IHN Database

Computerized medication dispensing systems do not improve safety

SALT LAKE CITY, UTAH. Adverse drug events - injuries resulting from the use of a drug - are a significant problem, leading to an estimated 41 per cent of all hospital admissions. Computerized systems have been widely installed in an attempt to reduce the rate of adverse drug events (ADEs) occurring in hospitals. Researchers from the Veterans Administration Salt Lake City Health Care System have examined the effects on ADEs of each stage of their computerized medication ordering and administration process.

ADEs which necessitated additional or altered treatment were recorded from medical records over 20 weeks of admissions to the Salt Lake City VA hospital, following the adoption of computerized systems including computerized physician order entry (CPOE). The team found that 483 clinically significant ADEs occurred during 937 hospital admissions - a rate of 51 per cent. A quarter of the hospitalizations had at least one adverse drug event. Almost all (93 per cent) were for adverse reactions to the drugs. Most (61 per cent) of these ADEs occurred during drug ordering, a quarter during monitoring, and 13 per cent during administration. Nine per cent of the ADEs led to serious harm. Many necessitated additional monitoring and interventions. Of particular interest is the finding that only one per cent of all ADEs were actually documented on the patient’s medical record.

The authors report that the most common errors were: failing to anticipate common adverse drug reactions, failing to monitor for such reactions, providing incorrect doses, and giving inappropriate drugs. They explain that certain problems were avoided with the computerized systems, such as reading physicians' orders, however many others were not.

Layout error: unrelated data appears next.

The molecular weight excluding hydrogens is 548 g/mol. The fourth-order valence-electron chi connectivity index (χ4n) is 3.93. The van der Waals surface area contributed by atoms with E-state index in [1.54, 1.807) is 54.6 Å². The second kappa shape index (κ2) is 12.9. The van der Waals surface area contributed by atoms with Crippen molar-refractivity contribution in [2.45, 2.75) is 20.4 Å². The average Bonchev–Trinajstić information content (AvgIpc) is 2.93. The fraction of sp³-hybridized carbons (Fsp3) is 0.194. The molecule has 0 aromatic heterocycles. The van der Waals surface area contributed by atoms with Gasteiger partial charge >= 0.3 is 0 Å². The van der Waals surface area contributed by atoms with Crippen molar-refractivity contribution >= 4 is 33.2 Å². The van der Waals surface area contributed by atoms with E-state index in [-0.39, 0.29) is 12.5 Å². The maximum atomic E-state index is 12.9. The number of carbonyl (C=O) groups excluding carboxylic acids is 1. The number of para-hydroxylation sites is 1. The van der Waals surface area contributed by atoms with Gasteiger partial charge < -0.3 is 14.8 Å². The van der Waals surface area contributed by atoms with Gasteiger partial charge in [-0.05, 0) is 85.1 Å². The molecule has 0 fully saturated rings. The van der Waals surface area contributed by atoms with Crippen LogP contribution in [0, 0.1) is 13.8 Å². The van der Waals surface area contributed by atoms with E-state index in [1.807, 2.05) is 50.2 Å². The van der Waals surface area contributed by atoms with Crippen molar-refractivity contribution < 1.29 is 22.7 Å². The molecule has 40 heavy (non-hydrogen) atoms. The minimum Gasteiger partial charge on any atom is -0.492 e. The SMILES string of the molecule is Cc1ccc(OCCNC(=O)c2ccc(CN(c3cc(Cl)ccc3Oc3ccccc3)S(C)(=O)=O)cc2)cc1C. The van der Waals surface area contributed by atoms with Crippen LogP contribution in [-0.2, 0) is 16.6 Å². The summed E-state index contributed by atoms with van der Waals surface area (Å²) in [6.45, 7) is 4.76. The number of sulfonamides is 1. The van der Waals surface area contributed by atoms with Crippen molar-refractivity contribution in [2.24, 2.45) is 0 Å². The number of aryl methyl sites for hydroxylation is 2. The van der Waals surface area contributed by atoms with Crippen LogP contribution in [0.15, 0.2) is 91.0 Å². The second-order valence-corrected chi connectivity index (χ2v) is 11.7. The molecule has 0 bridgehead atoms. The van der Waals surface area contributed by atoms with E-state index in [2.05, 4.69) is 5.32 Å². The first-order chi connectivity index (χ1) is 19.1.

They conclude that ADEs may still occur at high rates when hospitals use CPOE and similar computerized medication systems. They believe that decision support for drug selection, dosing, and monitoring would help lower ADE rates, and add that CPOE systems should not be relied upon to improve medication safety. Simple modifications to the computer program may vastly improve the utility and safety of CPOEs. For example, at the time a physician enters an order for a loop diuretic, CPOE should suggest an order for a potassium supplement and orders for monitoring serum creatinine and potassium levels.
Nebeker, J.R. et al. High Rates of Adverse Drug Events in a Highly Computerized Hospital. Archives of Internal Medicine, Vol.165, May 2005, pp. 1111-1116

Editor’s comment: The finding that over 50 per cent of patients admitted to hospital experience an adverse event from drugs dispensed in the hospital is indeed sobering and clearly underscores the need for vigilance on part of the patient and their advocate.

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